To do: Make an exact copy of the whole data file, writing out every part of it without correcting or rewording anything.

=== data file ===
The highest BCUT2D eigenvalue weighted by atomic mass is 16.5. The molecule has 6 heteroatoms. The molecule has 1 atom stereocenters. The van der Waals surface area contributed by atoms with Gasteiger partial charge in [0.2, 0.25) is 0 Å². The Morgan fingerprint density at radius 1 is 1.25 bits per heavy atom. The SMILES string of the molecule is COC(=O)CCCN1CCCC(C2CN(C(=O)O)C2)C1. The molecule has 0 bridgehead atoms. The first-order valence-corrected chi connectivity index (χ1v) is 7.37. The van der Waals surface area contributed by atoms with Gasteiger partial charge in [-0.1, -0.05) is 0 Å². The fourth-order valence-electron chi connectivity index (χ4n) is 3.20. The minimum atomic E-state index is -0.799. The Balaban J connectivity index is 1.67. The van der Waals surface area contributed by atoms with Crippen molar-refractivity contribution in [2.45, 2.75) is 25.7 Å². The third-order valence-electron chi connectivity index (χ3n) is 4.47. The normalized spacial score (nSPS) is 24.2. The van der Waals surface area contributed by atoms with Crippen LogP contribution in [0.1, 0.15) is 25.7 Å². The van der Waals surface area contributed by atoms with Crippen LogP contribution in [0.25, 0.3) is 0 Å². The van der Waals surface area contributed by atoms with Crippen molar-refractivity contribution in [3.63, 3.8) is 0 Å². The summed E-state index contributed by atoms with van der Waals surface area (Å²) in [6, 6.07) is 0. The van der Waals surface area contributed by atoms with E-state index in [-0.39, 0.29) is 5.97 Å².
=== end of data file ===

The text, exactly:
The highest BCUT2D eigenvalue weighted by atomic mass is 16.5. The molecule has 6 heteroatoms. The molecule has 1 atom stereocenters. The van der Waals surface area contributed by atoms with Gasteiger partial charge in [0.2, 0.25) is 0 Å². The Morgan fingerprint density at radius 1 is 1.25 bits per heavy atom. The SMILES string of the molecule is COC(=O)CCCN1CCCC(C2CN(C(=O)O)C2)C1. The molecule has 0 bridgehead atoms. The first-order valence-corrected chi connectivity index (χ1v) is 7.37. The van der Waals surface area contributed by atoms with Gasteiger partial charge in [-0.1, -0.05) is 0 Å². The fourth-order valence-electron chi connectivity index (χ4n) is 3.20. The minimum atomic E-state index is -0.799. The Balaban J connectivity index is 1.67. The van der Waals surface area contributed by atoms with Crippen molar-refractivity contribution in [2.45, 2.75) is 25.7 Å². The third-order valence-electron chi connectivity index (χ3n) is 4.47. The normalized spacial score (nSPS) is 24.2. The van der Waals surface area contributed by atoms with Crippen LogP contribution in [0.1, 0.15) is 25.7 Å². The van der Waals surface area contributed by atoms with Crippen LogP contribution in [0.25, 0.3) is 0 Å². The van der Waals surface area contributed by atoms with Crippen molar-refractivity contribution in [3.63, 3.8) is 0 Å². The summed E-state index contributed by atoms with van der Waals surface area (Å²) in [6, 6.07) is 0. The van der Waals surface area contributed by atoms with E-state index in [-0.39, 0.29) is 5.97 Å².